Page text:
He had a fresh red scar below his left shoulder, shaped like a crescent moon. Not nearly as interesting as the one that had divided the forehead of an old friend with a lightening bolt, the mark of a hero. No, his was a thick, C-shaped wound, with no story to be told for it, except that he had a rather nasty incident with a knife-wielding lunatic six weeks back. He wasn’t a hero, in any case.

He was simply an ungainly child of eighteen who had somehow gotten tangled up in a prophecy after the real hero had perished. He was supposed to be forever a reject that people would have to wrack their brains to remember, ten years down the line. “Ah, yes,” he had imagined they would say, “I recall, he was that blundering boy who could do nothing but wrong.”

But now he was doomed to go down in history, a valiant conqueror of evil, the epitome of bravery and greatness, analogous to the likes of Dumbledore. People everywhere would believe he was the one who vanquished darkness and put the wizarding world at rest. It filled him with shame to have everyone think this; he wasn’t the subjugator of all things bad in the modern world, he was simply the one who delivered the final blow. Why would he deserve to be immortalized?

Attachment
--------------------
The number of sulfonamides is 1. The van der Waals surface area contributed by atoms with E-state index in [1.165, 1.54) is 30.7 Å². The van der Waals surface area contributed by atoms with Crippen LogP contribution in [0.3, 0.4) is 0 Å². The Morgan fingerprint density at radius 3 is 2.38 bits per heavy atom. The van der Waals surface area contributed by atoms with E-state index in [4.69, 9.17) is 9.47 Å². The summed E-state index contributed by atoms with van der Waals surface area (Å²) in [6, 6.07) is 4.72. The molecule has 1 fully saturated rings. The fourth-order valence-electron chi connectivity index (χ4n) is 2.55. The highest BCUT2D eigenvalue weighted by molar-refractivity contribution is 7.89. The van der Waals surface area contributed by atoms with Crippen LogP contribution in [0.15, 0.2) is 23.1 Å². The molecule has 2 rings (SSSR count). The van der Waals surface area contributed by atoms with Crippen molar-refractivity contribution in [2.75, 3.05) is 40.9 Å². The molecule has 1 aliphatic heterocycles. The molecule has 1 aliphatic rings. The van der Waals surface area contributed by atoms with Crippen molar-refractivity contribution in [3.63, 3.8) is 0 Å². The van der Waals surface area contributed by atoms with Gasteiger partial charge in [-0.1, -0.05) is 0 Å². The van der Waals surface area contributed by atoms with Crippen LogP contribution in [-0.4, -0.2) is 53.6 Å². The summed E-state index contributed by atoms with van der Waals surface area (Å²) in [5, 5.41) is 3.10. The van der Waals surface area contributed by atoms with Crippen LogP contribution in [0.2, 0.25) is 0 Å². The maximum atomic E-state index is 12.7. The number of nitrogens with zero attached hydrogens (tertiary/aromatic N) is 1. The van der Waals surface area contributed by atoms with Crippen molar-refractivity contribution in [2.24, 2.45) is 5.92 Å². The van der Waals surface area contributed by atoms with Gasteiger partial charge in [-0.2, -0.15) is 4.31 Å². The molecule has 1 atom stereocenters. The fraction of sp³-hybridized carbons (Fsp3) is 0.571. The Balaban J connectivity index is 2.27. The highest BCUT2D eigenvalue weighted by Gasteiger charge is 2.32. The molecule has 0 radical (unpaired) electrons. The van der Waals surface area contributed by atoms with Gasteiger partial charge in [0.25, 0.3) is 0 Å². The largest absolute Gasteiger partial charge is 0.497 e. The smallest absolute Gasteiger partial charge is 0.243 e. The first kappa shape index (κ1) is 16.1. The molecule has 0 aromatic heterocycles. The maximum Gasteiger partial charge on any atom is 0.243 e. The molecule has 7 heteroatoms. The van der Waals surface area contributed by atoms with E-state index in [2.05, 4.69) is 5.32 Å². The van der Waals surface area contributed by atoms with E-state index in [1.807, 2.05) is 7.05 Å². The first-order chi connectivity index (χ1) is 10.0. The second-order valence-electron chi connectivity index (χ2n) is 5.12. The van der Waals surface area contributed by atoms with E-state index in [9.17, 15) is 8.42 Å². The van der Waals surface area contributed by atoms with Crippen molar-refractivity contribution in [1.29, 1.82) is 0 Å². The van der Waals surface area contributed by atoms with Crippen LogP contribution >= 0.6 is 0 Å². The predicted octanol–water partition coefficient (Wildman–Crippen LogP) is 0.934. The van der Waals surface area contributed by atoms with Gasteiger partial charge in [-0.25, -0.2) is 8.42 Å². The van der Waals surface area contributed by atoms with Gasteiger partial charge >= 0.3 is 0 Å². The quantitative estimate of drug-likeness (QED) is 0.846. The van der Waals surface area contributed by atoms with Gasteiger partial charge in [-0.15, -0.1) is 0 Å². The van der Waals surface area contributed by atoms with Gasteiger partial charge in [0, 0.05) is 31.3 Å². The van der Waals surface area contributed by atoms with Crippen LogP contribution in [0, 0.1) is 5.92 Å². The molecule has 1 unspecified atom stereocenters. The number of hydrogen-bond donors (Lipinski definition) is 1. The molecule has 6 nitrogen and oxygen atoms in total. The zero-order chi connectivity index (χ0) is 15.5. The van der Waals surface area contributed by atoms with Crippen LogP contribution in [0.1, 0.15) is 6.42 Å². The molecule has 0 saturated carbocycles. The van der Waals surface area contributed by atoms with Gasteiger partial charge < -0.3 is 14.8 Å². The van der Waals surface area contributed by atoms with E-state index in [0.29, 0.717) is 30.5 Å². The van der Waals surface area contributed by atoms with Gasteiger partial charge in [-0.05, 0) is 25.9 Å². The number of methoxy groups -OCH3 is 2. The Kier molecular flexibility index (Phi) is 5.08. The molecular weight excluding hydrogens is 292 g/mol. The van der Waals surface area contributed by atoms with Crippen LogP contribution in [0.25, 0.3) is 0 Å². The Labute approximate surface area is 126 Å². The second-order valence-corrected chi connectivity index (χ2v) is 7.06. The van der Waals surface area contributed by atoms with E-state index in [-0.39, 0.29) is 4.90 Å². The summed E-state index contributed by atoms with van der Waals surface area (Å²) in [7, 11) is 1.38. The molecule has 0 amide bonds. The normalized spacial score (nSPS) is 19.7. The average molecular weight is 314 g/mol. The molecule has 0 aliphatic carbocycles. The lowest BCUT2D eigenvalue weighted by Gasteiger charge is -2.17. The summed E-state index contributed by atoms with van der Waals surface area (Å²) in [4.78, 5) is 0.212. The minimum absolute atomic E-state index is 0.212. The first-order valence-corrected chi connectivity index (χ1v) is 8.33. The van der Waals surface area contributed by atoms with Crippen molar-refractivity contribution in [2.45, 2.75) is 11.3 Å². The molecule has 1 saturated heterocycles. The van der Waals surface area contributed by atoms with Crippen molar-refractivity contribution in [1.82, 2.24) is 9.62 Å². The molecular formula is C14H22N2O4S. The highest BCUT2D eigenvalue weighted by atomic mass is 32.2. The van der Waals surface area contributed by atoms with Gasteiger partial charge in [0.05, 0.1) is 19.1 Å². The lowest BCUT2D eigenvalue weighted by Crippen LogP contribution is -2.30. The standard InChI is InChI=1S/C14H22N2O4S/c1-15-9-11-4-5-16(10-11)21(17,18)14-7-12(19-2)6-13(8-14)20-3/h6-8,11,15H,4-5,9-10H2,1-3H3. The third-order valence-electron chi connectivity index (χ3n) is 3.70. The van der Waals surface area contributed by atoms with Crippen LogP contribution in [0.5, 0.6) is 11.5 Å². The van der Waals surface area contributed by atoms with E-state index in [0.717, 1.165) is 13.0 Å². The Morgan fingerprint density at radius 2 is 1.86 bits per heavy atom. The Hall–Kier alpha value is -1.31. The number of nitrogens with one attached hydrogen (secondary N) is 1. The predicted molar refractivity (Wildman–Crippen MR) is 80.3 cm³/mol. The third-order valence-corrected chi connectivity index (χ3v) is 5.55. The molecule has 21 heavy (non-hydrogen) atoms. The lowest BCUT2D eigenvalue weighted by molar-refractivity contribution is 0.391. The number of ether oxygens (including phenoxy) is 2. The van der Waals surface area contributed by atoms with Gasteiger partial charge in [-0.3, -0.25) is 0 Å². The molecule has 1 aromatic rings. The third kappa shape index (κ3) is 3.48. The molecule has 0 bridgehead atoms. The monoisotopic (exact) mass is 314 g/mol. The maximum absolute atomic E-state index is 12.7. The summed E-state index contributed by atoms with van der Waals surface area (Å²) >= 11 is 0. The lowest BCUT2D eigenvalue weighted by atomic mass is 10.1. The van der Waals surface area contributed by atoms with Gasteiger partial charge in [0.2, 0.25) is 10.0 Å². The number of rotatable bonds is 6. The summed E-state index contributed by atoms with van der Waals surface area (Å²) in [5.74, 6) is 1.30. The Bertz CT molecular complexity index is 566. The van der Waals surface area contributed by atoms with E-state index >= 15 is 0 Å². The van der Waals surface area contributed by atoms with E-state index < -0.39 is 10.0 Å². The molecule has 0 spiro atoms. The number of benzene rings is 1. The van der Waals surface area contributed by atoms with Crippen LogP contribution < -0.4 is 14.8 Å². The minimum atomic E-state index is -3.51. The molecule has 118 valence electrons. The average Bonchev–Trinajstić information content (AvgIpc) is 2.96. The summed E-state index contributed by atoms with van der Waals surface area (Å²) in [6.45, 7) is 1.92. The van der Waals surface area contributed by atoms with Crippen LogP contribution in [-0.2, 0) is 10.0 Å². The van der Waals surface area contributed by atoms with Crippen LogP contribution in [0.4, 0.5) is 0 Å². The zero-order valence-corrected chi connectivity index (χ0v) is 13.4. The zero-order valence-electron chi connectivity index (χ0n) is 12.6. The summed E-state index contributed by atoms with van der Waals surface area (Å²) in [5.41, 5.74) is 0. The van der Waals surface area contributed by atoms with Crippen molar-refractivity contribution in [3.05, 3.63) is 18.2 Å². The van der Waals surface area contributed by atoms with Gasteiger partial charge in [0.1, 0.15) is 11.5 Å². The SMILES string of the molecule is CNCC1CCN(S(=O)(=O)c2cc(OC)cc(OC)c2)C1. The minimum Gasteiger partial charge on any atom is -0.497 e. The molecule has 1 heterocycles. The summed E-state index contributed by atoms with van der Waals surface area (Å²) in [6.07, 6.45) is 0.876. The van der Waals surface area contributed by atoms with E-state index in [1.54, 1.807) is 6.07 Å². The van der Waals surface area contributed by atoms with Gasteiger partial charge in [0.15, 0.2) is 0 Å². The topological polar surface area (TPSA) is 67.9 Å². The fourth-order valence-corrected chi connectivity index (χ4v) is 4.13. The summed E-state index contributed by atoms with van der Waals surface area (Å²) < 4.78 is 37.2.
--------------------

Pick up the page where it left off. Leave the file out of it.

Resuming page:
If only his legs would let him keep walking like this forever. Let him keep remembering who he had been, who he should still be, how unworthy he was of the fame and all its ramifications—the appreciation, the idolizing. And finally getting the girl. He knew that she, he would never be worthy of.

He did not foretell that he would be someone or something in life. Professor Trelawney hadn’t either, she had written him off as a fool with her prediction that he would break her precious pink teacup on the first day of class. He had always believed that fate knew what it was doing when it made him an inept chubby face in the crowd. And if he kept walking, something told him he would stay that way, the way he liked, a hero nowhere, forced to live up to nothing.

He would be Neville once more.

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A/N This one-shot was a response to timeturner's The Mundane challenge, a challenge to take an action usually described in about two sentences and, using excessive description and connections to events, write a whole fic about this single action.